About General Theodoros Pangalos
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Theodoros Pangalos was a lieutenant-general who led the revolt that took place in September of 1922. This led to a series of events that would end with him as president until he was deposed. He was definitely an important figure in Greek history. Here’s what you need to know about Theodoros Pangalos:
About General Theodoros Pangalos
Born on January 11, 1878, Theodoros Pangalos played an important role in the 1922 revolt that would depose King Constantine I as well as in the establishment of the Second Hellenic Republic.
Theodoros Pangalos graduated as an Infantry Second Lieutenant from the Greek army Academy in 1900. He would continue studying in Paris and then during the Balkan Wars, he served as a staff officer. In 1916, Pangalos joined the Eleftherios Venizelos’ Provisional Government of National Defence against King Constantine I.
It was then that he was given the job of recruiting the 9th Cretan Regiment for the new government. By the time King Constantine abdicated, Pangalos was appointed chief of the personnel department in the Ministry of Military Affairs.
Pangalos and the 1922 Revolution
In 1922, Theodoros Pangalos would stand behind the September 11, 1922 Revolution that was led by Nikolaos Plastiras. This revolution would abolish the monarchy and declare the Second Hellenic Republic. The first thing Pangalos did was to prosecute prominent pro-monarchist government leaders. This was known as the Trial of the Six or the Execution of the Six. The trial ended in the execution of six of the nine defendants who were on trial.
Pangalos in Power
In 1925, Theodoros Pangalos was appointed as Prime Minister after officers loyal to him who feared that political instability put the country at risk, decided to overthrow the government. They forced President Pavlos Kountouriotis to appoint Pangalos Prime Minister. Once he was in power, Pangalos abolished the young republic.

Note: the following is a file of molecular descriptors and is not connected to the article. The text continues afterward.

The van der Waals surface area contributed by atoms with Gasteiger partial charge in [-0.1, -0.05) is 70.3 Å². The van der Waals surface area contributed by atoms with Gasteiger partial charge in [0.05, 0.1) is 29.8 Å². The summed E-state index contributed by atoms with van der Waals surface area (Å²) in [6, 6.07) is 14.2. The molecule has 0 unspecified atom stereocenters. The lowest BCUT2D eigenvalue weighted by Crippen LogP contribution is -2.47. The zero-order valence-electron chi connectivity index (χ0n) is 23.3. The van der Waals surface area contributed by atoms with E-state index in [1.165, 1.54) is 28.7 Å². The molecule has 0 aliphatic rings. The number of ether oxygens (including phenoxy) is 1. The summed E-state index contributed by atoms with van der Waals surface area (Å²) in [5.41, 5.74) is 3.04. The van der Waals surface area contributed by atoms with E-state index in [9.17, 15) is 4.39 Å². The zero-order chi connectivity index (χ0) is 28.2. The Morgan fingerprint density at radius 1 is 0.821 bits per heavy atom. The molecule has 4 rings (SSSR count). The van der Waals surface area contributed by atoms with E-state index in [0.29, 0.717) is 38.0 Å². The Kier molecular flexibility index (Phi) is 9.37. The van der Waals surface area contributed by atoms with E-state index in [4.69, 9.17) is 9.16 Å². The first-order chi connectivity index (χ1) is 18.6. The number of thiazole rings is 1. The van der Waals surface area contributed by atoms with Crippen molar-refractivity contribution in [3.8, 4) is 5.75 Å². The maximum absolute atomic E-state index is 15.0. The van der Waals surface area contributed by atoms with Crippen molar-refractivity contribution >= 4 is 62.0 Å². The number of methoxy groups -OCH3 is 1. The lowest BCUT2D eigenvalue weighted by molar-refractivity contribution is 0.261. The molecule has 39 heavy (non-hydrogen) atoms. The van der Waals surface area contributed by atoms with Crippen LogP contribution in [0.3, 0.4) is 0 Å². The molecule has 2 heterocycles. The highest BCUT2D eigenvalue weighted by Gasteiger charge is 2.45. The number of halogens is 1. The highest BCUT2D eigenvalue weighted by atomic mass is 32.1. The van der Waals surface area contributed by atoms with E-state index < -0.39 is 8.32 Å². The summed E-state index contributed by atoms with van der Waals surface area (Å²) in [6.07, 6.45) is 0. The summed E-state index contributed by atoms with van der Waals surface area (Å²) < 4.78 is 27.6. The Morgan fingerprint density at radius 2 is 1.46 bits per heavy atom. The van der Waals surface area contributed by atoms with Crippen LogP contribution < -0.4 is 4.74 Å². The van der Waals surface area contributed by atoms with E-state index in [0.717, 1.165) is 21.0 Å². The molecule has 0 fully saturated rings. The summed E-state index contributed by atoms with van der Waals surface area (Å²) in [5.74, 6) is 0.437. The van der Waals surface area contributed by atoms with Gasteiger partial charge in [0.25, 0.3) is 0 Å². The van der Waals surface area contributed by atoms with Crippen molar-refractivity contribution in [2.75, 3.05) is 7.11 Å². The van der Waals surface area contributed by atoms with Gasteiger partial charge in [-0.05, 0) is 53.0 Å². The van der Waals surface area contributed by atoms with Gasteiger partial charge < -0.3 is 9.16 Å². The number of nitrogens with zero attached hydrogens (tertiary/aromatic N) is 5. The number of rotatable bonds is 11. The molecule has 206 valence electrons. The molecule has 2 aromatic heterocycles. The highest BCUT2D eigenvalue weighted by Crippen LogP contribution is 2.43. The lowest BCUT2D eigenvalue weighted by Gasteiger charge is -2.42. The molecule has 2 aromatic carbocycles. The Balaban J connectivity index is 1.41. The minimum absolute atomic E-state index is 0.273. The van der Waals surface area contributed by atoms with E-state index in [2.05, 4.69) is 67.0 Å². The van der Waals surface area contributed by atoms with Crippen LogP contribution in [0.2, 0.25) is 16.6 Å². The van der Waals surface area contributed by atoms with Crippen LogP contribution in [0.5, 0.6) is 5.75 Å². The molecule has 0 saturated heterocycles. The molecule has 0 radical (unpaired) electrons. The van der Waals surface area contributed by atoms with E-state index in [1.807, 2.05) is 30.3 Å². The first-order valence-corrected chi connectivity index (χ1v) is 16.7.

He prosecuted anyone who challenged his authority. Freedom of the press was also abolished by Pangalos. As Prime Minister, he would put into place repressive laws including one that stated women’s skirts must be no more than 30 cm off the ground. Pangalos went so far as to award himself the Grand Cross of the Order of the Redeemer, which is the oldest and highest decoration awarded by the modern state of Greece.
In early 1926, Pangalos assumed dictatorial powers after declaring a state of emergency. In April of the same year, Pangalos was elected president in an election that was thought to be rigged by him.
Pangalos and Diplomatic Inability
It wasn’t long though before Pangalos and his political and diplomatic inability was seen for what it was. He was to blame for getting Greece into the War of the Stray Dog, a Greece-Bulgarian crisis that took place in 1925. This event resulted in Bulgaria being invaded by Greece near a border town after a Greek captain and Greek sentry were killed by Bulgarian soldiers.
This harmed Greece’s international relations which were already strained. Many of the officers who helped Pangalos into power, had a hand in taking him out of power. Pangalos was deposed on August 29, 1926 and sent to prison for two years.
Categorized in: Ancient Greek History
This post was written by GreekBoston.com